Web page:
Newborn stars and newborn humans have many similar behaviors, colicky and fussy, flaring tempers, spewing disgusting refuse in all directions. Most would agree our 4.6 billion year old sun had a tumultuous time in its youth. At best this was suspicious rhetoric.
New data focuses on a particular set of sun soaked blue crystals that came to earth from space. They are called Hibonites. This new data leads us to believe the sun emitted a much higher level of cosmic activity than once thought.
What are Hibonites? They are blue crystals delivered to Earth by crashing meteors. In fact, some of the earliest crystals ever formed were Hibonites. They were created from cooling gasses derived from the sun. The main focus of this topic is the Murchison meteor, which impacted the Earth in Australia in 1969. This meteor is believed to have originated from an asteroid in the asteroid belt. Some sample pieces are so tiny, they are about the size of a human hair. This study was published in the journal “Nature Astronomy.”
“We think hibonites like those in Murchison formed close to the young sun, because that is where temperatures were high enough to form such minerals,” says Levke Kööp, lead author and cosmo chemistry researcher at the University of Chicago. “Hibonites from Murchison are famous for showing large isotope anomalies that tell us about the types of stars that contributed material to the molecular cloud that the sun formed from.”
The age of the refractory elements give us a clue about the age of the hibonite grains. It seems to be about 4.5 billion years old. The important question is whether hibonite was produced by a volatile sun. This mystery is being solved by analyzing the hibonite crystals for helium and neon isotopes. High energy particles spewing from the young sun would have struck the calcium and aluminum deposits, splitting their atoms forming neon and helium. These neon and helium atoms would be embedded in the hibonite crystals for billions of years.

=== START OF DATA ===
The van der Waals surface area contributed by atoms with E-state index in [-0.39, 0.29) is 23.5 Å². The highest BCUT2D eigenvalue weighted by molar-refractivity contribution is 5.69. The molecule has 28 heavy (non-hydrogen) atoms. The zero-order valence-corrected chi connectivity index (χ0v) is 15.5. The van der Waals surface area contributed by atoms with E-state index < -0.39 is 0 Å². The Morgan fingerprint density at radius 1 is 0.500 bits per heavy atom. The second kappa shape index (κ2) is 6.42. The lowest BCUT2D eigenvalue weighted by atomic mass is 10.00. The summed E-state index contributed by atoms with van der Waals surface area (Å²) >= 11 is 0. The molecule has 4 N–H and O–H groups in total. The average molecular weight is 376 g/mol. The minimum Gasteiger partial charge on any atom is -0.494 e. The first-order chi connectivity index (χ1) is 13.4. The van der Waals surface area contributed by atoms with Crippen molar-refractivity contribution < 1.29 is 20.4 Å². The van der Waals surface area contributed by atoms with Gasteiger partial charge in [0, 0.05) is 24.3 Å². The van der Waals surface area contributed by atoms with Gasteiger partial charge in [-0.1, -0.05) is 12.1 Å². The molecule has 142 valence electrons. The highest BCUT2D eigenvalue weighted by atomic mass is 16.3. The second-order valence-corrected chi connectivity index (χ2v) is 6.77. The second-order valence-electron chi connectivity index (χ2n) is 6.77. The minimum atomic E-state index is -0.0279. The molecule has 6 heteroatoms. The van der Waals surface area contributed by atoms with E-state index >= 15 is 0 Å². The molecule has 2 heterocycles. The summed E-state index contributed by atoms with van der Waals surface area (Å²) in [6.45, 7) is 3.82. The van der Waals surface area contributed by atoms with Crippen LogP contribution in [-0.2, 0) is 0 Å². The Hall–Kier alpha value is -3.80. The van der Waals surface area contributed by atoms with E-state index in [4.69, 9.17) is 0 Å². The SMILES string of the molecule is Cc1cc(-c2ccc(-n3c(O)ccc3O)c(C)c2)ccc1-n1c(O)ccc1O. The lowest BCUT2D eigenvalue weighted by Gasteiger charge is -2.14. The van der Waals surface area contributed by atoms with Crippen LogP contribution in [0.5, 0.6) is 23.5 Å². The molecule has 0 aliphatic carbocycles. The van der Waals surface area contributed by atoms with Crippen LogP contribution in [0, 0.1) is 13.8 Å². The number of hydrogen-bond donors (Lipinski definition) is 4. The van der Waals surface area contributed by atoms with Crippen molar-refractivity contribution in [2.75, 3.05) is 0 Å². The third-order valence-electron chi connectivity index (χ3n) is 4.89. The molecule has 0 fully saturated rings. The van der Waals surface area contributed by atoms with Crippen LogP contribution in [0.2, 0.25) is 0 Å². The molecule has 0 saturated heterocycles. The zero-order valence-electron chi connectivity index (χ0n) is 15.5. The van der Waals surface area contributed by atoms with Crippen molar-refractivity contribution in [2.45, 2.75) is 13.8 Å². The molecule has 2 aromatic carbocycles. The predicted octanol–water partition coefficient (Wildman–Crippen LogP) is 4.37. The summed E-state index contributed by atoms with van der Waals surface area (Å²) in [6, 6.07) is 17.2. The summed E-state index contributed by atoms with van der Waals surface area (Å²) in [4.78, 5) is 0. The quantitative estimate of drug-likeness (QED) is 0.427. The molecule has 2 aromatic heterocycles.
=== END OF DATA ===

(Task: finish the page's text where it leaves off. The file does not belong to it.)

Scientists have been using a powerfully sensitive mass spectrometer at ETH Zurich in Switzerland, and melting the grains down with a laser confirms the presence of helium and neon atoms.
In contrast, newer, younger samples were absent of helium and neon materials illustrating and confirming the suns’ early volatile behavior. This shines a little more light on the early times of the stars’ life and how elements and materials behave in the creation of planets and space phenomena.
“Over the last few decades, there has been a controversy whether meteorites contain evidence of an early active sun,” says Kööp. “In general, even for us, it was hard to know what to expect from this study. In the end, we were very excited to see such a clear irradiation signature in the hibonites.”
Andrew Davis, a study coauthor affiliated with the University of Chicago and the Field Museum of Natural History adds, “We are working on a new instrument in my lab to study the isotopic compositions of more elements in the hibonite grains, to better understand how different sources of dust were mixed in the early solar nebula…I’ve been involved with this type research for a very long time. I’ve constantly been skeptical of claims from scientists that traces of the early sun have been found.” He concludes, “With this new study, I’m happy to change my mind.”